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Sources of Water
New York City has several water supply sources to fulfill the water requirements for its population. Among the sources include the Lower Manhattan Lake (Water Network, 1). It is important to note that the rising population of the City continuous to exert pressure on water resources to meet the rising demand for different applications. That has compelled relevant departments to explore other sources to incorporate into its water supply system.
These sources include sunken wells, Aqueduct Systems from Croton River, and upstate watersheds among others. Notably, New York City’s municipal water supply system responds by extensively identifying new sources to capture more water to satisfy domestic, industrial, and fire protection needs. To meet these needs, water tunnels are extensively used in the city’s water supply system to transport the commodity from source to destination.
These tunnels include the New York City Water Tunnel No. 1 that links Hillview reservoir to the east river via tunnel two (Water Network, 3), Water Tunnel No. 2 that forms a link with tunnel two at the Hillview reservoir completing one of the largest water supply systems in the world. New York City Water Tunnel No. 3 is also in the supply chain and is projected to provide a third water supply line for the city upon its completion due in 2020.
It is important to note that the New York water supply falls into government managed projects, private contracts particularly during the construction process to optimize resource utilization and cost-effectiveness, and under public trusts (Bloomberg & Lloyd, 1).
The average daily consumption of water in New York is estimated to be 1.086 billion gallons. However, the average consumption is projected to rise due to droughts and other needs such as fire protection, industrial and domestic uses. It is vital to note that due to the shortage of clean water, treatment facilities provide another alternative source of water to meet the ever-rising needs for water in New York City. Typically, the two sources include ground and surface water.
Function of Water Treatment Facilities
Water treatment facilities play a critical role in ensuring the quality of water is appropriately maintained for a variety of purposes such as for drinking, fire fighting, and other applications. These facilities play a role in the filtration process where the treatment processes occur in multiple steps in the multiple-barrier process. These filtration elements ensure that the sources of the city’s water are appropriately protected and the quality of water appropriately maintained to the desired standards.
Notably, filtration is much easier to carry out on groundwater than is possible with surface water. It is also important to note that surface water has a smaller amount of mineral, bacterial infection, and other impurities while groundwater has more impurities in the form of suspended solids that are removed by water treatment facilities.
New York’s water treatment programs incorporate sedimentation, filtration, coagulation, and chemical treatment techniques to disinfect drinking water. That is typical of Croton Water Filtration Plants and other underwater water filtration plants. The filtration process exploits the use of gravity to minimize the use of energy in the filtration process, though, in various instances, pumping is one of the mechanisms used in the disinfection process (Water Network, 3).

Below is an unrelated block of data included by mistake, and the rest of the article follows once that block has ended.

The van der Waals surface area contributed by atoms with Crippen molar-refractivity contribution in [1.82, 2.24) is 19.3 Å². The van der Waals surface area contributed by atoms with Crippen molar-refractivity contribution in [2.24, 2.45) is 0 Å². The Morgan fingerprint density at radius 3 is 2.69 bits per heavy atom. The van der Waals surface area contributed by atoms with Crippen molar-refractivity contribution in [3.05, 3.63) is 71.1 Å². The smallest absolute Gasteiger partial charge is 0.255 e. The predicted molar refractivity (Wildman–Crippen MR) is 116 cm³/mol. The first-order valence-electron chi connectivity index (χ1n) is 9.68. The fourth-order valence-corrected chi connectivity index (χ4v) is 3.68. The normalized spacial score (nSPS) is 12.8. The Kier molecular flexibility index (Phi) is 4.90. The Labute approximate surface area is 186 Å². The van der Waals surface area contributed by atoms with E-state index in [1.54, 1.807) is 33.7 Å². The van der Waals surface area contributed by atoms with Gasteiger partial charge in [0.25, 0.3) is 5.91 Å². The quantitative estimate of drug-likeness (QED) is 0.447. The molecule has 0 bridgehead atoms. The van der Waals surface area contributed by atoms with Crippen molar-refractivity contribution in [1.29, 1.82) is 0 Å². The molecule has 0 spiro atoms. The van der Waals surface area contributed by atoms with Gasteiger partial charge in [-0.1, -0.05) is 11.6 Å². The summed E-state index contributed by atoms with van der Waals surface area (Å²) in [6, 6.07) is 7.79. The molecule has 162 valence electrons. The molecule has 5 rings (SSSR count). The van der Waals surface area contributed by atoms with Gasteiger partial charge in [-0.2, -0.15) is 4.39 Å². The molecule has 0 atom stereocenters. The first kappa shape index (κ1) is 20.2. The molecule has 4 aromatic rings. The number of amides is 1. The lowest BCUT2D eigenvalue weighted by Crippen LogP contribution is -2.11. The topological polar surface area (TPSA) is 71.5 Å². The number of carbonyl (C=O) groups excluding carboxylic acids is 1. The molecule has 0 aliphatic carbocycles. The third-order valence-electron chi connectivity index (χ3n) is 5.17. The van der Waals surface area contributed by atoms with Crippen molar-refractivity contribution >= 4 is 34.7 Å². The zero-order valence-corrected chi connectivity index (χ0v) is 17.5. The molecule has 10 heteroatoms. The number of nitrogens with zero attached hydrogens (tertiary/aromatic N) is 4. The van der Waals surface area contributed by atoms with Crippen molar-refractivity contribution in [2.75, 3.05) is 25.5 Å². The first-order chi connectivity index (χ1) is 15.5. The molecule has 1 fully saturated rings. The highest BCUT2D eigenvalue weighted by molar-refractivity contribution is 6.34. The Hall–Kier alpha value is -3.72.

Three Basic Mechanisms of Moving Water
However, several mechanisms are used to transport water from the source to the supply points. Direct piping is one of the methods used to transport water in New York City. However, gravity is occasionally used, but a combination of both direct pumping and gravity contributes to the transportation process. Gravity relies on changes in the gradient of the piping system to allow the use of gravity to enable water to gain some propulsion force under gravity.
However, this method is least relied upon. On the other side, direct pumping is the next most commonly used water transportation method. The method relies on the use of a series of pumps at different points to appreciate the water pressure. Here, electric water pumps are commonly used though diesel pumps are at times used in the network (Bloomberg & Lloyd, 2). That enables water to achieve sufficient pressure to flow through a network of pipes that serve New York City.
New York’s water piping system integrates the looping system, the tree system, and the grid system. That is typical of the three water supply sources besides other smaller sources such as wells. Typically, the tree system is characterized by distribution lines or pipes that are connected to water treatment plants which act as a primary feed (Bloomberg & Lloyd, 2). In other areas, a loop system is rarely used in the supply chain from a water treatment plant to the destination. The pipes are characteristically made of steel and plastic and rarely, the use of concrete. Each of the pipes incorporates the use of valves to control the flow. These valves at various points are non-indicative while others provide readings.
Bloomberg, Michael, R. & Lloyd, Emily. New York City’s Wastewater Treatment System. Cleaning the Water We Use • Protecting the Environment We Live In. n.d. Web.
Water Network. Develop critical backup systems for our aging water network to ensure long-term reliability. n.d. Web.